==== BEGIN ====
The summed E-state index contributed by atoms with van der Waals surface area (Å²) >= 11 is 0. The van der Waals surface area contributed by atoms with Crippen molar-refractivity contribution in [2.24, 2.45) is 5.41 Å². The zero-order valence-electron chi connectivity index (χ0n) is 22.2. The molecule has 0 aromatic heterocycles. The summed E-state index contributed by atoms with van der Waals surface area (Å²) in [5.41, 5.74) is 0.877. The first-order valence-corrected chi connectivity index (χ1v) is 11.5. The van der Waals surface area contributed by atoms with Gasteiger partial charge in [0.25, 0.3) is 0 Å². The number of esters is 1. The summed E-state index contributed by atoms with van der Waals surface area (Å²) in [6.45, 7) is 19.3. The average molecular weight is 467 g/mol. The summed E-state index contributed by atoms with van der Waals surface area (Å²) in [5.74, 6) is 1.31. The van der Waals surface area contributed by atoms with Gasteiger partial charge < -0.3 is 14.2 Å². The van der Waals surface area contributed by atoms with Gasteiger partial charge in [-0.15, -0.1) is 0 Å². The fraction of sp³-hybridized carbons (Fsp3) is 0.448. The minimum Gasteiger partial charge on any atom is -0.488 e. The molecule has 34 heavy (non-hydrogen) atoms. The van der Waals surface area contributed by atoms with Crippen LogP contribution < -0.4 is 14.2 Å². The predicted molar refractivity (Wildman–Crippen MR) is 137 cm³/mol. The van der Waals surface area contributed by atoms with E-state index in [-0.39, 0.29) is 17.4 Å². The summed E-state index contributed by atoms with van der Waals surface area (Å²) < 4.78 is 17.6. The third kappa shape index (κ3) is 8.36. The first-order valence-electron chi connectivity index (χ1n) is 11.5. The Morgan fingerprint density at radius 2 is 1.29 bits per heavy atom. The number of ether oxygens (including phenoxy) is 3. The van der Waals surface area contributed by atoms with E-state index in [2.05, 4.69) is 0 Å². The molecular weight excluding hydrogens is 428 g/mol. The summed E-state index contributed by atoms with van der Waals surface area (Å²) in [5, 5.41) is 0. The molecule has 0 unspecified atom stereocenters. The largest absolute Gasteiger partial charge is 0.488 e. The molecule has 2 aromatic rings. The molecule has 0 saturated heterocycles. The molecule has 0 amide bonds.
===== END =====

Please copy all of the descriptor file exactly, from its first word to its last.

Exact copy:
The summed E-state index contributed by atoms with van der Waals surface area (Å²) >= 11 is 0. The van der Waals surface area contributed by atoms with Crippen molar-refractivity contribution in [2.24, 2.45) is 5.41 Å². The zero-order valence-electron chi connectivity index (χ0n) is 22.2. The molecule has 0 aromatic heterocycles. The summed E-state index contributed by atoms with van der Waals surface area (Å²) in [5.41, 5.74) is 0.877. The first-order valence-corrected chi connectivity index (χ1v) is 11.5. The van der Waals surface area contributed by atoms with Gasteiger partial charge in [0.25, 0.3) is 0 Å². The number of esters is 1. The summed E-state index contributed by atoms with van der Waals surface area (Å²) in [6.45, 7) is 19.3. The average molecular weight is 467 g/mol. The summed E-state index contributed by atoms with van der Waals surface area (Å²) in [5.74, 6) is 1.31. The van der Waals surface area contributed by atoms with Gasteiger partial charge < -0.3 is 14.2 Å². The van der Waals surface area contributed by atoms with Gasteiger partial charge in [-0.15, -0.1) is 0 Å². The fraction of sp³-hybridized carbons (Fsp3) is 0.448. The minimum Gasteiger partial charge on any atom is -0.488 e. The molecule has 34 heavy (non-hydrogen) atoms. The van der Waals surface area contributed by atoms with Crippen LogP contribution < -0.4 is 14.2 Å². The predicted molar refractivity (Wildman–Crippen MR) is 137 cm³/mol. The van der Waals surface area contributed by atoms with E-state index in [-0.39, 0.29) is 17.4 Å². The summed E-state index contributed by atoms with van der Waals surface area (Å²) < 4.78 is 17.6. The third kappa shape index (κ3) is 8.36. The first-order valence-electron chi connectivity index (χ1n) is 11.5. The Morgan fingerprint density at radius 2 is 1.29 bits per heavy atom. The number of ether oxygens (including phenoxy) is 3. The van der Waals surface area contributed by atoms with E-state index in [2.05, 4.69) is 0 Å². The molecular weight excluding hydrogens is 428 g/mol. The summed E-state index contributed by atoms with van der Waals surface area (Å²) in [5, 5.41) is 0. The molecule has 0 unspecified atom stereocenters. The largest absolute Gasteiger partial charge is 0.488 e. The molecule has 2 aromatic rings. The molecule has 0 saturated heterocycles. The molecule has 0 amide bonds.